Antunes: Sharks can swim with big fish
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By this time next year Lucio Antunes will be back at his job as an air traffic controller at Sal Airport, among the most westerly outcrops of the African continent. But before his 18-month hiatus with the Cape Verde Islands national team is over, the part-time coach wants to ensure his island nation is flying high.

Still top of Group A in 2012 CAF Africa Cup of Nations qualifying after four matches, despite a narrow loss in Liberia last weekend, the island archipelago has high hopes of a first-ever appearance at the final tournament. “We are still in top place even though we lost and this means we are still confident. It is in our hands,” the youthful coach on the verge of history exclusively told FIFA.com. “All the people on the islands, but even more importantly the players, are believing that we can do it. Defeat in our last game might have dipped the confidence, but the most important thing is that my players and I are very positive.”

Cape Verde have in recent times shrugged off their image as one of African football’s minnows and threatened to qualify for a major tournament. But, according to Antunes, never has the sense of expectation been as high as it is now for the Tubaroes Azul (Blue Sharks). “It’s the first time it has been as feverish as this, but we have to put a check on it so that people do not run away with themselves. We have to control the expectations so that it does not impact negatively on the players,” said the coach.

We’ve been the top side in the group since we began the qualifying campaign and we want to ensure we finish like that.
Lucio Antunes on his side's ambitions in AFCON qualifying

However, Antunes also believes that for the islanders the weight of demand is not necessarily a bad thing, especially in a country where just over a decade ago few had much hope or belief in the national team. “I think it’s good for the players to learn what to do under pressure,” he said.

Crunch match looming
Defeat in Monrovia has left the Cape Verdians on seven points, with a single-point lead in Group A: just ahead of favourites Mali, two ahead of Zimbabwe and three ahead of Liberia. All four teams have a chance to qualify for the finals in Gabon and Equatorial Guinea, and the Cape Verdians travel next to Bamako in September for a crunch game against Mali which could settle the outcome of the group.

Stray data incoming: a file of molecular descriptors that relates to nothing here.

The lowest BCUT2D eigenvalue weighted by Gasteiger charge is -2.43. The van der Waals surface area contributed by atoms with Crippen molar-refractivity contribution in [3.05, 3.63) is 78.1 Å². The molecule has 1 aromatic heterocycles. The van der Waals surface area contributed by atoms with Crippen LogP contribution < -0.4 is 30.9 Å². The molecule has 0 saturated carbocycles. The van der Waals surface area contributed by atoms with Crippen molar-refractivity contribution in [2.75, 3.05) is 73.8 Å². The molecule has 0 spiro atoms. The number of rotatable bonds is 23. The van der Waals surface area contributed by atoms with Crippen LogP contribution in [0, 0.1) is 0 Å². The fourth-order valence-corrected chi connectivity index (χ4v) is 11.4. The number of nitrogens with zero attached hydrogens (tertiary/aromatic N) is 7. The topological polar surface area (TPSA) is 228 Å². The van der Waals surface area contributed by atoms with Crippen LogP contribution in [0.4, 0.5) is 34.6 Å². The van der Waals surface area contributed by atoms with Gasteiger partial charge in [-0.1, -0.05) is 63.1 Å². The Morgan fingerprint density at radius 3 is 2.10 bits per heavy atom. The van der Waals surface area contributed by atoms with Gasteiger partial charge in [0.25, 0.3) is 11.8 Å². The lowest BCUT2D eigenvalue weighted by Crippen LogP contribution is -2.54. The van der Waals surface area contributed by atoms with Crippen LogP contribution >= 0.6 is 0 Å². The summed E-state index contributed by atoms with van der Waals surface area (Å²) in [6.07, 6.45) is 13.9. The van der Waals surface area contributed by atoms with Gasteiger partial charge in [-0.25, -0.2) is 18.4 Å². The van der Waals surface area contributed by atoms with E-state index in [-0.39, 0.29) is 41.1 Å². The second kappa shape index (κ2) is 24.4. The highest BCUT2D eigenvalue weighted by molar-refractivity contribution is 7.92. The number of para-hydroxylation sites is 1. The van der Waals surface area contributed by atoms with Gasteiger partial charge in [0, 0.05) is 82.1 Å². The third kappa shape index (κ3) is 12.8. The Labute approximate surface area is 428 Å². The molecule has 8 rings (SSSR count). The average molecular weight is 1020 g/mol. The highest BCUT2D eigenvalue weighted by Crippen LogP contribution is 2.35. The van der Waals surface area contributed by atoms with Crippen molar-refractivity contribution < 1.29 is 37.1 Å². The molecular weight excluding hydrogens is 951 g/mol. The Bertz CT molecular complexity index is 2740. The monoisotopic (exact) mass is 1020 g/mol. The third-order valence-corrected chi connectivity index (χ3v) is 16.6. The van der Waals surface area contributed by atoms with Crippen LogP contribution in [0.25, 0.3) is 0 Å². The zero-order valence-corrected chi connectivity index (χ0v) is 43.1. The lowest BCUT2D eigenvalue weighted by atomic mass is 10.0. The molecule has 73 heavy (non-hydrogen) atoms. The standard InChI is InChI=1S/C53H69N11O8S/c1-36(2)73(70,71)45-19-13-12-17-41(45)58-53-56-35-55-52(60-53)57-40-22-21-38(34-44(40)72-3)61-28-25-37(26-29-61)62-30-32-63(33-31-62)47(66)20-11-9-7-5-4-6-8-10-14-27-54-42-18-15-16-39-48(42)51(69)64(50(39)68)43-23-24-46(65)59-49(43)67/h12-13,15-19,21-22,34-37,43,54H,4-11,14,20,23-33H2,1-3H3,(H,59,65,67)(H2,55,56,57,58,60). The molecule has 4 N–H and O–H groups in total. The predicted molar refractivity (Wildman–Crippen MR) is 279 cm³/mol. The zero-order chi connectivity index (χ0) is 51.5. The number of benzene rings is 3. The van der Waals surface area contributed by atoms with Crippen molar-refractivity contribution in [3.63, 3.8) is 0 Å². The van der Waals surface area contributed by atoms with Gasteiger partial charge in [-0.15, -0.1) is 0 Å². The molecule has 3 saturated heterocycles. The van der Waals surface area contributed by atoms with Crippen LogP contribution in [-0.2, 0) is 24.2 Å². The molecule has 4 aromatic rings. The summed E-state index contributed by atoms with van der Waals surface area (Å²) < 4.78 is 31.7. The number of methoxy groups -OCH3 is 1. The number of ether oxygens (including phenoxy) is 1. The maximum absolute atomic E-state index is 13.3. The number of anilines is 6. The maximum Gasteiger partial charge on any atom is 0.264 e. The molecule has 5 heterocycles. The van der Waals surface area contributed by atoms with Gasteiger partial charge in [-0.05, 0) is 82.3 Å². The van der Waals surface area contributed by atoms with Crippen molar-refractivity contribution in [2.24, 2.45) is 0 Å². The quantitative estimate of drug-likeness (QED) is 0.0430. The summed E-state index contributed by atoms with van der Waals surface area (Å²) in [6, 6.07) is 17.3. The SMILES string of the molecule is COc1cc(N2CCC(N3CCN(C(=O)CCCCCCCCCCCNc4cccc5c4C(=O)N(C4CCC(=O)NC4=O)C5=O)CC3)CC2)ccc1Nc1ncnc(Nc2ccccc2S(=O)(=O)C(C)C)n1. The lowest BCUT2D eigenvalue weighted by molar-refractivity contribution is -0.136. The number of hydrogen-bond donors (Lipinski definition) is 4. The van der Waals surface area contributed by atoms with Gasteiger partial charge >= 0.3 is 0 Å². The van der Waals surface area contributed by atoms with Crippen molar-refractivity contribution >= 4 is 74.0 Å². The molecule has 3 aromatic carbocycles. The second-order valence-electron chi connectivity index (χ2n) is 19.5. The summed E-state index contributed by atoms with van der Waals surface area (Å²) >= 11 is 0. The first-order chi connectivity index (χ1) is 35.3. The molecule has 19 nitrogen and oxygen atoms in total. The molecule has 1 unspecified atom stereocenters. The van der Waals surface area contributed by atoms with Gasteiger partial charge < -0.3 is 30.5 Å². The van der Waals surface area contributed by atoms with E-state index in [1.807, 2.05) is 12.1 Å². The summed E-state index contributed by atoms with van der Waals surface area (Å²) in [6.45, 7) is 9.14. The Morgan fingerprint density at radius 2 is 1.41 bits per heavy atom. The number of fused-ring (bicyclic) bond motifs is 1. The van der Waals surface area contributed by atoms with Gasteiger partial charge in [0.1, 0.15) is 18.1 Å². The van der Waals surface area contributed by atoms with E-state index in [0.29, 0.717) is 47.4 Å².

“This will be the big match for us, and I think for Mali too,” he explained. “It’s a group where it is equally hard to win at home as it is to win away, but you can be assured we will be doing our best to go out and win. We’ve been the top side in the group since we began the qualifying campaign and we want to ensure we finish like that.”

Cape Verde continue to dip into the country’s large Diaspora across the world for players. “We now have some 90 per cent of our squad members who are playing at clubs in Europe - in Portugal, France, Spain, Holland and other countries. These are professional players who are desperate to show what they can do at the Nations Cup finals. It has been so easy to work with them because of their experience and their desire.”

Antunes, who has worked his way through the coaching ranks at the Cape Verdian Football Federation, took over from Joao de Deus as coach at the start of the 2012 CAF Africa Cup of Nations qualifying campaign. He took long leave from his job controlling the airways around one of Africa’s biggest transit points and has spent almost a year in the post now on a full-time basis. He had worked previously as the assistant to the Portuguese coach De Deus in the 2010 FIFA World Cup™ qualifying campaign and has coached the U-21 side since 2007, winning gold at the Lusophone Games in Portugal two years ago. He is also the former coach of Academico do Sal, former champions of the island nation.

Should the Cape Verdians qualify for next year’s continental finals, Antunes will become his country’s most successful coach. But he will not be heading on up the footballing ladder after that, but rather back to his air traffic control tower. “My job is my job, I have to go back,” he admitted.